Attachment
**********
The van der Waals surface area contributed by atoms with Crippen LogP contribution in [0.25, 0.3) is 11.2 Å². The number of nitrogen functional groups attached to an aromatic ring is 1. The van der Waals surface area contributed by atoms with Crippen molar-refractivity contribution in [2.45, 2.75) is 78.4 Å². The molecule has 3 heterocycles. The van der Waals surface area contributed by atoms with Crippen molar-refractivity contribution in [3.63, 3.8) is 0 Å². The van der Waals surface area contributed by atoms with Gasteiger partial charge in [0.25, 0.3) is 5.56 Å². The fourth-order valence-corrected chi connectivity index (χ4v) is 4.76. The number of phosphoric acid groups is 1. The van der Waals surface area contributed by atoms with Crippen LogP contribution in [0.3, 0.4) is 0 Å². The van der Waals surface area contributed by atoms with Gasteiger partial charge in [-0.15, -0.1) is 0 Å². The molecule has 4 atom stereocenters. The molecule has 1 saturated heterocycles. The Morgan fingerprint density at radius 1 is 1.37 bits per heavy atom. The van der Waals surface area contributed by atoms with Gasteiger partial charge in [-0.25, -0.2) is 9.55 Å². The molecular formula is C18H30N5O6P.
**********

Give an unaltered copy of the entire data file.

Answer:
The van der Waals surface area contributed by atoms with Crippen LogP contribution in [0.25, 0.3) is 11.2 Å². The number of nitrogen functional groups attached to an aromatic ring is 1. The van der Waals surface area contributed by atoms with Crippen molar-refractivity contribution in [2.45, 2.75) is 78.4 Å². The molecule has 3 heterocycles. The van der Waals surface area contributed by atoms with Crippen molar-refractivity contribution in [3.63, 3.8) is 0 Å². The van der Waals surface area contributed by atoms with Gasteiger partial charge in [0.25, 0.3) is 5.56 Å². The fourth-order valence-corrected chi connectivity index (χ4v) is 4.76. The number of phosphoric acid groups is 1. The van der Waals surface area contributed by atoms with Crippen LogP contribution in [0.3, 0.4) is 0 Å². The van der Waals surface area contributed by atoms with Gasteiger partial charge in [-0.15, -0.1) is 0 Å². The molecule has 4 atom stereocenters. The molecule has 1 saturated heterocycles. The Morgan fingerprint density at radius 1 is 1.37 bits per heavy atom. The van der Waals surface area contributed by atoms with Gasteiger partial charge in [-0.25, -0.2) is 9.55 Å². The molecular formula is C18H30N5O6P.